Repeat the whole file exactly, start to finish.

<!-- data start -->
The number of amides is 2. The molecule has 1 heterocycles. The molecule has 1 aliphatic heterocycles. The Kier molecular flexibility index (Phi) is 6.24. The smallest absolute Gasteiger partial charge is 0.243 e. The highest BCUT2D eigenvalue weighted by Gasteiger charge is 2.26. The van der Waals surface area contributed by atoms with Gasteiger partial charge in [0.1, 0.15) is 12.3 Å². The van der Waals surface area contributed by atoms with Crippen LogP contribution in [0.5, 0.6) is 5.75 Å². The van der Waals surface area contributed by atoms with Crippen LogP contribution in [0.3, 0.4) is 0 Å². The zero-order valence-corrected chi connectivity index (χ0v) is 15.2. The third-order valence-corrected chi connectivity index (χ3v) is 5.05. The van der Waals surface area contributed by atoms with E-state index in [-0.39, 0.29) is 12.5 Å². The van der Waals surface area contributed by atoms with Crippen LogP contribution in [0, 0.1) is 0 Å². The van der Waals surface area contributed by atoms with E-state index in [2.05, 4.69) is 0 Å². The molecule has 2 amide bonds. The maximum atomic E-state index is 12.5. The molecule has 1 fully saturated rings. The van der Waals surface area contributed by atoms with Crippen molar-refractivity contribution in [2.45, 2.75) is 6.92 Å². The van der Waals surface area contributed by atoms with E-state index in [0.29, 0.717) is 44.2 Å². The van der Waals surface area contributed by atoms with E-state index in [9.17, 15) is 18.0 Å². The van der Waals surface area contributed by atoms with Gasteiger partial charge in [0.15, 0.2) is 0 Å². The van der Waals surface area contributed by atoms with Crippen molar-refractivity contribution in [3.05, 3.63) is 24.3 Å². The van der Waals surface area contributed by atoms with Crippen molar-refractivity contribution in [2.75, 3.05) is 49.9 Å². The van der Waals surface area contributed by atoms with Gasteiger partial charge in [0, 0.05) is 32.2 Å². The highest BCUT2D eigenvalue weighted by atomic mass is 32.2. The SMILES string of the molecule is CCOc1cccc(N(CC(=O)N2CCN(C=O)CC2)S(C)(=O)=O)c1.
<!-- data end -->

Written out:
The number of amides is 2. The molecule has 1 heterocycles. The molecule has 1 aliphatic heterocycles. The Kier molecular flexibility index (Phi) is 6.24. The smallest absolute Gasteiger partial charge is 0.243 e. The highest BCUT2D eigenvalue weighted by Gasteiger charge is 2.26. The van der Waals surface area contributed by atoms with Gasteiger partial charge in [0.1, 0.15) is 12.3 Å². The van der Waals surface area contributed by atoms with Crippen LogP contribution in [0.5, 0.6) is 5.75 Å². The van der Waals surface area contributed by atoms with Crippen LogP contribution in [0.3, 0.4) is 0 Å². The zero-order valence-corrected chi connectivity index (χ0v) is 15.2. The third-order valence-corrected chi connectivity index (χ3v) is 5.05. The van der Waals surface area contributed by atoms with E-state index in [-0.39, 0.29) is 12.5 Å². The van der Waals surface area contributed by atoms with Crippen LogP contribution in [0, 0.1) is 0 Å². The van der Waals surface area contributed by atoms with E-state index in [2.05, 4.69) is 0 Å². The molecule has 2 amide bonds. The maximum atomic E-state index is 12.5. The molecule has 1 fully saturated rings. The van der Waals surface area contributed by atoms with Crippen molar-refractivity contribution in [2.45, 2.75) is 6.92 Å². The van der Waals surface area contributed by atoms with E-state index in [0.29, 0.717) is 44.2 Å². The van der Waals surface area contributed by atoms with E-state index in [9.17, 15) is 18.0 Å². The van der Waals surface area contributed by atoms with Gasteiger partial charge in [0.15, 0.2) is 0 Å². The van der Waals surface area contributed by atoms with Crippen molar-refractivity contribution in [3.05, 3.63) is 24.3 Å². The van der Waals surface area contributed by atoms with Crippen molar-refractivity contribution in [2.75, 3.05) is 49.9 Å². The van der Waals surface area contributed by atoms with Gasteiger partial charge in [0, 0.05) is 32.2 Å². The highest BCUT2D eigenvalue weighted by atomic mass is 32.2. The SMILES string of the molecule is CCOc1cccc(N(CC(=O)N2CCN(C=O)CC2)S(C)(=O)=O)c1.